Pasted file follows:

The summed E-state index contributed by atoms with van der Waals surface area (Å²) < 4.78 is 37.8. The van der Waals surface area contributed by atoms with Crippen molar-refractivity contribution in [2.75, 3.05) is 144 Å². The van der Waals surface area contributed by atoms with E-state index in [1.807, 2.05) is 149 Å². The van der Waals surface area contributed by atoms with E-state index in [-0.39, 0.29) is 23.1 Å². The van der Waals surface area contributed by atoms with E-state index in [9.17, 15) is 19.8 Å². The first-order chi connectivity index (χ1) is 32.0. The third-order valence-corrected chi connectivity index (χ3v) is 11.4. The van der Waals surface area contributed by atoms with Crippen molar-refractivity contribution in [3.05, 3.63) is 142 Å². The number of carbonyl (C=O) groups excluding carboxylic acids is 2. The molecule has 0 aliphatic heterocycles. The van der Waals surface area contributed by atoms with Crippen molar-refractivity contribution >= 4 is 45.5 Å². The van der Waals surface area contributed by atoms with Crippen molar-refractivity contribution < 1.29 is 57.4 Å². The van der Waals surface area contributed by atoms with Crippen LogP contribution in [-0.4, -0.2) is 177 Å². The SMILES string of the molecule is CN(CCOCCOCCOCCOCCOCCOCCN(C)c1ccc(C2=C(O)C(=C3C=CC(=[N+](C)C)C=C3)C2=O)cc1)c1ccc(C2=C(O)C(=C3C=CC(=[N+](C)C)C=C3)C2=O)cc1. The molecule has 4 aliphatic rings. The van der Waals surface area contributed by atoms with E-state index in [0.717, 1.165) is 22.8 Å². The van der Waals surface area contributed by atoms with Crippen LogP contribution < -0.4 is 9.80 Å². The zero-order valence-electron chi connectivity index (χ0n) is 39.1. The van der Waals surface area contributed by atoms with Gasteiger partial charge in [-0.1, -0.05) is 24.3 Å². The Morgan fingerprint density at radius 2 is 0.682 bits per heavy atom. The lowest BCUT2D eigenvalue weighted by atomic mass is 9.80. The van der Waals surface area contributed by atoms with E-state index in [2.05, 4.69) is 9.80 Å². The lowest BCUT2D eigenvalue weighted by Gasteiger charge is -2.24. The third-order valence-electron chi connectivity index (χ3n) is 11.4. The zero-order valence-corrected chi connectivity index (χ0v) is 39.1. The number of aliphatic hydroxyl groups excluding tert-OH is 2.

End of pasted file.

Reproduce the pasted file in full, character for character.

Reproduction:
The summed E-state index contributed by atoms with van der Waals surface area (Å²) < 4.78 is 37.8. The van der Waals surface area contributed by atoms with Crippen molar-refractivity contribution in [2.75, 3.05) is 144 Å². The van der Waals surface area contributed by atoms with E-state index in [1.807, 2.05) is 149 Å². The van der Waals surface area contributed by atoms with E-state index in [-0.39, 0.29) is 23.1 Å². The van der Waals surface area contributed by atoms with E-state index in [9.17, 15) is 19.8 Å². The first-order chi connectivity index (χ1) is 32.0. The third-order valence-corrected chi connectivity index (χ3v) is 11.4. The van der Waals surface area contributed by atoms with Crippen molar-refractivity contribution in [3.05, 3.63) is 142 Å². The number of carbonyl (C=O) groups excluding carboxylic acids is 2. The molecule has 0 aliphatic heterocycles. The van der Waals surface area contributed by atoms with Crippen molar-refractivity contribution >= 4 is 45.5 Å². The van der Waals surface area contributed by atoms with Crippen molar-refractivity contribution < 1.29 is 57.4 Å². The van der Waals surface area contributed by atoms with Crippen LogP contribution in [-0.4, -0.2) is 177 Å². The SMILES string of the molecule is CN(CCOCCOCCOCCOCCOCCOCCN(C)c1ccc(C2=C(O)C(=C3C=CC(=[N+](C)C)C=C3)C2=O)cc1)c1ccc(C2=C(O)C(=C3C=CC(=[N+](C)C)C=C3)C2=O)cc1. The molecule has 4 aliphatic rings. The van der Waals surface area contributed by atoms with E-state index in [0.717, 1.165) is 22.8 Å². The van der Waals surface area contributed by atoms with Crippen LogP contribution < -0.4 is 9.80 Å². The zero-order valence-electron chi connectivity index (χ0n) is 39.1. The van der Waals surface area contributed by atoms with Gasteiger partial charge in [-0.1, -0.05) is 24.3 Å². The Morgan fingerprint density at radius 2 is 0.682 bits per heavy atom. The lowest BCUT2D eigenvalue weighted by atomic mass is 9.80. The van der Waals surface area contributed by atoms with E-state index in [2.05, 4.69) is 9.80 Å². The lowest BCUT2D eigenvalue weighted by Gasteiger charge is -2.24. The third-order valence-electron chi connectivity index (χ3n) is 11.4. The zero-order valence-corrected chi connectivity index (χ0v) is 39.1. The number of aliphatic hydroxyl groups excluding tert-OH is 2.